Meanwhile, the New York Yankees are just biding their time, waiting for Hosmer to become eligible for arbitration and/or free agency, when they can bring him up from their “minor league farm system” in Kansas City.
This much is obvious: Hosmer is a future superstar. The word “future” could dissolve as quickly as Ivan Nova’s fastball did May 12 when Hosmer sent a screaming liner over the right-fiend fence for his second home run of the season – and second in as many days.
Royals fans, grown weary, but accustomed to cheapskate owner David Glass and his Walmart prices, know that Hosmer won’t be around long. It’s likely that neither will other bright prospects Aaron Crow, Mike Moustakis, Wil Myers and a slew of other “future superstars” who dot Baseball America’s list of Top 100 prospects.
After all, this is the same team that once boasted an outfield of Johnny Damon, Carlos Beltran and Jermaine Dye. But since the 1985 World Series trophy rested in Kauffman Stadium, prospects come to Kansas City to get a few seasons under their belt, then are traded for more prospects, or allowed to leave via free agency.
I had the fortune of getting a second baseball autographed by Hosmer recently before the Royals took on the Oakland Athletics at Kauffman Stadium.
I also am proud owner of an Aaron Crow 2008 Razor Authentic Signature baseball card.
The 2011 Royals FanFest, held every January in nearby Overland Park, Kan., featured many of the “can’t miss” prospects, and I was on hand to obtain as many signatures, on as many collectibles, as possible.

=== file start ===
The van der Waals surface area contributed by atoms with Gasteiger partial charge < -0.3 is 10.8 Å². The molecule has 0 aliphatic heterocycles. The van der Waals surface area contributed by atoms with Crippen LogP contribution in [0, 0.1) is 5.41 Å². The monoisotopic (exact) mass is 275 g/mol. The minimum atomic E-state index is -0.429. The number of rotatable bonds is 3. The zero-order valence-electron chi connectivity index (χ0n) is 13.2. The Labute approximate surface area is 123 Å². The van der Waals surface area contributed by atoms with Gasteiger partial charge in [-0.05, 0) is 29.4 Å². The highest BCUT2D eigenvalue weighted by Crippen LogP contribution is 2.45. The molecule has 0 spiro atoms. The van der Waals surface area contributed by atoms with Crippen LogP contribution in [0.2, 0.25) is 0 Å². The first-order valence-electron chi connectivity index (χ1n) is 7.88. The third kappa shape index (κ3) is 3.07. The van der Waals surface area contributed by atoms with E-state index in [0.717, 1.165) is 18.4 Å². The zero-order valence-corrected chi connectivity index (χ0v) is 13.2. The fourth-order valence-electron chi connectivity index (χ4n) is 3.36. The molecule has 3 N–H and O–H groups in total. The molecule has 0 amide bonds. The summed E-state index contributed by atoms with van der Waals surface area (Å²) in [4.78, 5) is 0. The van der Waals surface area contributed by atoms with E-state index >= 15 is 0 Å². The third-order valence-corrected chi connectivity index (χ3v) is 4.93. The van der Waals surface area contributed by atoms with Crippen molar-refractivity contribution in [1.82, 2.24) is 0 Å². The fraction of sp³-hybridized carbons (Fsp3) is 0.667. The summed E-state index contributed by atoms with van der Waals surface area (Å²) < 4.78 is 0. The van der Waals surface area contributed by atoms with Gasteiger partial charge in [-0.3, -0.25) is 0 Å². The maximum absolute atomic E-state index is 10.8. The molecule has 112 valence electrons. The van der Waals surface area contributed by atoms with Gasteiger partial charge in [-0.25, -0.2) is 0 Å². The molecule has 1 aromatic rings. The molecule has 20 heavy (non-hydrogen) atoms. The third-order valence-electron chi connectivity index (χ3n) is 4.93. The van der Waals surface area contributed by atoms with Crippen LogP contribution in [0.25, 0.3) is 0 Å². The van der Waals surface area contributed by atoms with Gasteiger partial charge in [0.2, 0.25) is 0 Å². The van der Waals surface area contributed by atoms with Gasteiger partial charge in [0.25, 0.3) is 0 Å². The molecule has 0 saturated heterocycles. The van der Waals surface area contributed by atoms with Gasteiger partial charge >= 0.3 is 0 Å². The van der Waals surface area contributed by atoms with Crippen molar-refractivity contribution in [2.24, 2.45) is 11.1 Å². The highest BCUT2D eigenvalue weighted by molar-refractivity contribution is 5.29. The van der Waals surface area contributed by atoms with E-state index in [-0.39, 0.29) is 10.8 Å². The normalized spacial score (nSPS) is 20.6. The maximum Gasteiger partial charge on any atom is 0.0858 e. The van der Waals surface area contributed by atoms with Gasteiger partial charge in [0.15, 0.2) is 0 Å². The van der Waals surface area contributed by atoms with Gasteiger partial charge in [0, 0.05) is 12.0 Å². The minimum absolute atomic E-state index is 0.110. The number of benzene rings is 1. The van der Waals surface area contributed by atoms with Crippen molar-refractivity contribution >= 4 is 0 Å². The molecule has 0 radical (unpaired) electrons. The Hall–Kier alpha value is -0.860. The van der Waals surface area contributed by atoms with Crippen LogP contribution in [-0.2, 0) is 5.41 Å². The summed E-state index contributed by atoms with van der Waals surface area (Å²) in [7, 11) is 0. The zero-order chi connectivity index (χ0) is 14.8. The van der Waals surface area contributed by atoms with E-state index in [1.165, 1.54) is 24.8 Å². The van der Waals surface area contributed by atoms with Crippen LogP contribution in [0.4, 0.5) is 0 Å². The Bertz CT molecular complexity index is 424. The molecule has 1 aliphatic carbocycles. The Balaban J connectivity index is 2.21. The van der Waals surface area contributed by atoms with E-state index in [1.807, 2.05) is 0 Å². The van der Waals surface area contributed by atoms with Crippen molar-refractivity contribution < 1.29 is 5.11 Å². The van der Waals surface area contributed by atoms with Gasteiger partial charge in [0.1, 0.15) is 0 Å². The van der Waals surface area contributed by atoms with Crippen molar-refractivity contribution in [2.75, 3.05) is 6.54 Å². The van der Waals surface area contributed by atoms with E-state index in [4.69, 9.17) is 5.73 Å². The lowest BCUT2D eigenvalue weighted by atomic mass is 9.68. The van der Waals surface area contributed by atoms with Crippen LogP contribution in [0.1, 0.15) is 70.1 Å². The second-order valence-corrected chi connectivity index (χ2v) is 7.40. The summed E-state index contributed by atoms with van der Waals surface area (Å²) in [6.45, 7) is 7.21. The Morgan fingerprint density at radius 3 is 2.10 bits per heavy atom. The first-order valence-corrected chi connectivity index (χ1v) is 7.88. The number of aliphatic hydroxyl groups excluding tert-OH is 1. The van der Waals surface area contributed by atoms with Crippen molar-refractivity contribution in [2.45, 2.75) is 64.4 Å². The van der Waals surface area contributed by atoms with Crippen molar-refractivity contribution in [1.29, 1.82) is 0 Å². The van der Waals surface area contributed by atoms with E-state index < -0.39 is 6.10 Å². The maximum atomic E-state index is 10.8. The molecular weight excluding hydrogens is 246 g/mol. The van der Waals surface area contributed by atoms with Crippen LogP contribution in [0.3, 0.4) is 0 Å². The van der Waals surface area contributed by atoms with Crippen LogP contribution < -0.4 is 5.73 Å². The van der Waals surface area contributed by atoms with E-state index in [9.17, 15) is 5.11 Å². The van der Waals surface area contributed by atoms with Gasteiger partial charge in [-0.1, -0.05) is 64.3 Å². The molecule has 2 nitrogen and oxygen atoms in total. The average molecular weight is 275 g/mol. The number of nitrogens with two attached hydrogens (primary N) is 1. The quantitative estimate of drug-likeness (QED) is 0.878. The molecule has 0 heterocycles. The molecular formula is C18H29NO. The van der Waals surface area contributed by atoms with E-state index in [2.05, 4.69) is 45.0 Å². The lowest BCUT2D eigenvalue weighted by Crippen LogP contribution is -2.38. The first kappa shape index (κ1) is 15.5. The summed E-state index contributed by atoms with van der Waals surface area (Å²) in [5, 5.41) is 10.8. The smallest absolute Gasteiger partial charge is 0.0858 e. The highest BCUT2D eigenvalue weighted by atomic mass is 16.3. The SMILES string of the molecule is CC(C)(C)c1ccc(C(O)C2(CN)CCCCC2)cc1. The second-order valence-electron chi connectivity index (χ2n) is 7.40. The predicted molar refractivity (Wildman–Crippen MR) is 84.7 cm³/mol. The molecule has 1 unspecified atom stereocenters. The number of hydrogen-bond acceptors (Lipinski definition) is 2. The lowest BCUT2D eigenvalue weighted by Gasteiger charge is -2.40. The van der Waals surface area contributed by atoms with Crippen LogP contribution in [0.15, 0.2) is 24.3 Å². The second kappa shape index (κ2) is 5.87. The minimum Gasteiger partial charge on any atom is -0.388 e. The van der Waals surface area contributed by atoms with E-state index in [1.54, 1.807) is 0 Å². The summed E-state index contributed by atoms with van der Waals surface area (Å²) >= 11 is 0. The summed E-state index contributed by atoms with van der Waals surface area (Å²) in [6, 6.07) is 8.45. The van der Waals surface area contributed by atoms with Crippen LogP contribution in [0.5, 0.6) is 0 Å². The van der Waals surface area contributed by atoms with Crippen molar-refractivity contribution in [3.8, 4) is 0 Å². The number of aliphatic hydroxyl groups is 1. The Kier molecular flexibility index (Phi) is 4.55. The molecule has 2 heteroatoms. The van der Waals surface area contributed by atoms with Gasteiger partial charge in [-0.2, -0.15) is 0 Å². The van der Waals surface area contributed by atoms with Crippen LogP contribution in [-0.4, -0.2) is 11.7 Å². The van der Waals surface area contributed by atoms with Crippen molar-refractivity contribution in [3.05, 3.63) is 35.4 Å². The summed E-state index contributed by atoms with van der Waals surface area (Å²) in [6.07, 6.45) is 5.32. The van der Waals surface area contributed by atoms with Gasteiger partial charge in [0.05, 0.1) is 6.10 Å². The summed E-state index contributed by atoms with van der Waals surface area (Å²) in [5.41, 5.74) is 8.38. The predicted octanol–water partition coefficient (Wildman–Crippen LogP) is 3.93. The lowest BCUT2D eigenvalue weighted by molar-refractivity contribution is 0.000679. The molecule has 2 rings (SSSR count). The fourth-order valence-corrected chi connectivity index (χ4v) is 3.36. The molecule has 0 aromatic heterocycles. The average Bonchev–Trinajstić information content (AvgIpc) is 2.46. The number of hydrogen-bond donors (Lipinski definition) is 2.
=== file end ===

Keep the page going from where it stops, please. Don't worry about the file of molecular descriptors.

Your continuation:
I’m no dummy. I know that these guys are going to be much more accessible in Kansas City than they will be in their final destinations of large markets such as New York and Los Angeles.
Why waste your time chasing down cantankerous, bitter, former superstars such as George Brett, when so many bright prospects are willingly accessible?
In fact, if you really want an opportunity to get your cards personally signed by superstars and prospects alike, go to spring training games. While the rosters for major league teams are limited to 25 players, there are tons of hopefuls in Arizona and Florida in the spring.
Don’t forget to scan the roster for coaches – many who used to be major league players themselves.
At the stadium, keep your eye out for announcers and color commentators – again, many whom once stepped foot on the hallowed grounds of a baseball diamond.
But if you really want to keep up with the future of baseball, find out who the prospects are, and when they might be playing. It may be worth a trip to a minor league game in your neck of the woods, where players are nearly as accessible as they are in the spring.
The neat thing about chasing prospects is that, once you’ve obtained an autograph, you might find yourself rooting for someone you once never knew existed.